* Obama says auto industry in strong period of job growth
* Obama: tough calls during financial crisis paying off (updates with quotes from Obama)
WASHINGTON, Nov 18 (Reuters) - President Barack Obama told U.S. taxpayers on Thursday that they will get their money back for saving General Motors (GM.N), taking credit for an unpopular bailout the White House sees as a clear symbol of success.
“American taxpayers are now positioned to recover more than my administration invested in GM,” Obama told reporters after the carmaker refloated as a public company amid heavy investor demand.
Public anger over the bailout, along with bailouts for Wall Street banks, contributed to heavy losses for Obama’s Democrats in Nov. 2 congressional elections.
But the stock sale capped GM’s recovery from near-collapse, thanks to a $50 billion rescue, and Obama hammered home the message that his policies were bearing fruit.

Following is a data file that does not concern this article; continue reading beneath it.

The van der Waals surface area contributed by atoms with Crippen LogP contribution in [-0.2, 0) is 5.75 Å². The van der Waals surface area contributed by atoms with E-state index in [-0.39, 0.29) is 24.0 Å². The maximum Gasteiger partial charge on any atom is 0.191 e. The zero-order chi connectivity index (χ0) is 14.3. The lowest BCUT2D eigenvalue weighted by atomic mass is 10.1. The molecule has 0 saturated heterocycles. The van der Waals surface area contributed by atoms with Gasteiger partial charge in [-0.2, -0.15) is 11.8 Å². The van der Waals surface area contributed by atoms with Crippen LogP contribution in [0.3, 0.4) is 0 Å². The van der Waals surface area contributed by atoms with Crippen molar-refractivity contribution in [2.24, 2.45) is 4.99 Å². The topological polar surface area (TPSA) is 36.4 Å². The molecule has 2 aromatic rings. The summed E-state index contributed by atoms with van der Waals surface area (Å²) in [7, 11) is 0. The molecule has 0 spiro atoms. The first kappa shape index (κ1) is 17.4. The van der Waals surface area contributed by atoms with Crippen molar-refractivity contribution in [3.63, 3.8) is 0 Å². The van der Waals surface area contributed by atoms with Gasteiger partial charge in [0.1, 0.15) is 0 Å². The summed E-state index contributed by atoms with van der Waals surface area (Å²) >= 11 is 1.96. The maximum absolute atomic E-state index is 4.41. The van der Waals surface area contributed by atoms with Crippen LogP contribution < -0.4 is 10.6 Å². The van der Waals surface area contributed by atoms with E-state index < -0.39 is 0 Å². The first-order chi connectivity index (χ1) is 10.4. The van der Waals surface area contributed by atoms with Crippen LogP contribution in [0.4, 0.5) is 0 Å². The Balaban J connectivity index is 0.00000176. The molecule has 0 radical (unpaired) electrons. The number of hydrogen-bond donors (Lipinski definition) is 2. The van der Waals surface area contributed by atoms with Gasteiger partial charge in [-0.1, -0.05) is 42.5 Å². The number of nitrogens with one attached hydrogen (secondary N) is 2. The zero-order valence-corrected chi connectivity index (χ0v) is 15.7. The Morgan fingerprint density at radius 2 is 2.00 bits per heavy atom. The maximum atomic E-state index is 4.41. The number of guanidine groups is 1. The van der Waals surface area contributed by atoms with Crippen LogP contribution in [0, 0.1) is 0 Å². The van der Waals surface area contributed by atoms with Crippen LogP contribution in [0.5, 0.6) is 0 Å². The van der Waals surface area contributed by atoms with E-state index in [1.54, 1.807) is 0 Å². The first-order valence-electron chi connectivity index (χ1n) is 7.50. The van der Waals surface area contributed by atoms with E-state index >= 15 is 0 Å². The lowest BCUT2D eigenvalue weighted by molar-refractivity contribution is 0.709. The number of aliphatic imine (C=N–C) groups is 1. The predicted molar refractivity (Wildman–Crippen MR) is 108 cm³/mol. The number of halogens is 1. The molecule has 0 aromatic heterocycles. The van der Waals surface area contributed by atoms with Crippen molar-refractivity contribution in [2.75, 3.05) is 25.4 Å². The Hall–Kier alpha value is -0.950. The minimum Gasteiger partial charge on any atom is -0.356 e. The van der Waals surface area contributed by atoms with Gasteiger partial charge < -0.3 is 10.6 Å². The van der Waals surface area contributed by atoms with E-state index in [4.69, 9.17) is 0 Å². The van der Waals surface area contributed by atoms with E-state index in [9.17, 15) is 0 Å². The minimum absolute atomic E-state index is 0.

Backing the U.S. auto industry saved more than a million jobs across the country, Obama said, emphasizing that unemployment, which is still stuck near 10 percent, would have been much worse without the action of his administration.
“Today, one of the toughest tales of the recession took another big step to becoming a success story,” he said. “Our automakers are in the midst of their strongest period of job growth in more than a decade.”
Obama and Vice President Joe Biden will travel next week to an Indiana city that is home to several auto plants, helping the White House to keep the media spotlight on jobs saved through aid to the auto industry.
The initial public offering of GM stock raised $20.1 billion, two thirds of the $30 billion Obama sank into the 102-year old company, on top of $20 billion committed by his predecessor, Republican President George W. Bush.
“Just two years ago, this seemed impossible. In fact, there were plenty of doubters and naysayers who said it couldn’t be done, who were prepared to throw in the towel and read the American auto industry last rites,” Obama said.
“We are finally beginning to see some of these tough decisions that we made in the midst of crisis pay off. And I’m absolutely confident that we’re going to keep on making progress,” he said. (Reporting by Alister Bull and Patricia Zengerle, editing by Philip Barbara)